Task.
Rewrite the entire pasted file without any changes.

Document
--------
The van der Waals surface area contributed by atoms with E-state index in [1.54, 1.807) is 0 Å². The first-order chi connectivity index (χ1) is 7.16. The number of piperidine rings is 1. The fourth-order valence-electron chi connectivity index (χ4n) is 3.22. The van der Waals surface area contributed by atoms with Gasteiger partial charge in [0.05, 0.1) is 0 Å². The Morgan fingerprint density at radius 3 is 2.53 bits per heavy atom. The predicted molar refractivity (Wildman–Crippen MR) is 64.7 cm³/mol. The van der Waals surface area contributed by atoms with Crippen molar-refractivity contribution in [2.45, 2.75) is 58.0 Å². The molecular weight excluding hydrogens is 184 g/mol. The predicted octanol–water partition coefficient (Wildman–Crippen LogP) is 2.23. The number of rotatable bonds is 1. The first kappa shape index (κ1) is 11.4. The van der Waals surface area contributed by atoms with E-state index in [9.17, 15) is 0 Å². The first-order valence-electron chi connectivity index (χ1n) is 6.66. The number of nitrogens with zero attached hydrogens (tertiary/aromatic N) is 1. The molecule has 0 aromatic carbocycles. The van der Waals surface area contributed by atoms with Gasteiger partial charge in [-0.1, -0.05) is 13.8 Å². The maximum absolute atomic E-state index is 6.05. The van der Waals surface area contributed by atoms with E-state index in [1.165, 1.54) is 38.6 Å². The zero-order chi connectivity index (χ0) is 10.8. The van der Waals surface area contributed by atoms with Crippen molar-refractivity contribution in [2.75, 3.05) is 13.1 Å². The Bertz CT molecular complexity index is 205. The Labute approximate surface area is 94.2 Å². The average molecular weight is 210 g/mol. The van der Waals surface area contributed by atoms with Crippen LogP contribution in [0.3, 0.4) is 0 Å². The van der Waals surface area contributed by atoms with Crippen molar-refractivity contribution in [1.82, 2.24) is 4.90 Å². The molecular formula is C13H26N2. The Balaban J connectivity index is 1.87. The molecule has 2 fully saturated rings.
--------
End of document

The van der Waals surface area contributed by atoms with E-state index in [1.54, 1.807) is 0 Å². The first-order chi connectivity index (χ1) is 7.16. The number of piperidine rings is 1. The fourth-order valence-electron chi connectivity index (χ4n) is 3.22. The van der Waals surface area contributed by atoms with Gasteiger partial charge in [0.05, 0.1) is 0 Å². The Morgan fingerprint density at radius 3 is 2.53 bits per heavy atom. The predicted molar refractivity (Wildman–Crippen MR) is 64.7 cm³/mol. The van der Waals surface area contributed by atoms with Crippen molar-refractivity contribution in [2.45, 2.75) is 58.0 Å². The molecular weight excluding hydrogens is 184 g/mol. The predicted octanol–water partition coefficient (Wildman–Crippen LogP) is 2.23. The number of rotatable bonds is 1. The first kappa shape index (κ1) is 11.4. The van der Waals surface area contributed by atoms with E-state index in [9.17, 15) is 0 Å². The first-order valence-electron chi connectivity index (χ1n) is 6.66. The number of nitrogens with zero attached hydrogens (tertiary/aromatic N) is 1. The molecule has 0 aromatic carbocycles. The van der Waals surface area contributed by atoms with Gasteiger partial charge in [-0.1, -0.05) is 13.8 Å². The maximum absolute atomic E-state index is 6.05. The van der Waals surface area contributed by atoms with E-state index in [1.165, 1.54) is 38.6 Å². The zero-order chi connectivity index (χ0) is 10.8. The van der Waals surface area contributed by atoms with Crippen molar-refractivity contribution in [2.75, 3.05) is 13.1 Å². The Bertz CT molecular complexity index is 205. The Labute approximate surface area is 94.2 Å². The average molecular weight is 210 g/mol. The van der Waals surface area contributed by atoms with Crippen LogP contribution in [0.3, 0.4) is 0 Å². The van der Waals surface area contributed by atoms with Crippen molar-refractivity contribution in [1.82, 2.24) is 4.90 Å². The molecular formula is C13H26N2. The Balaban J connectivity index is 1.87. The molecule has 2 fully saturated rings.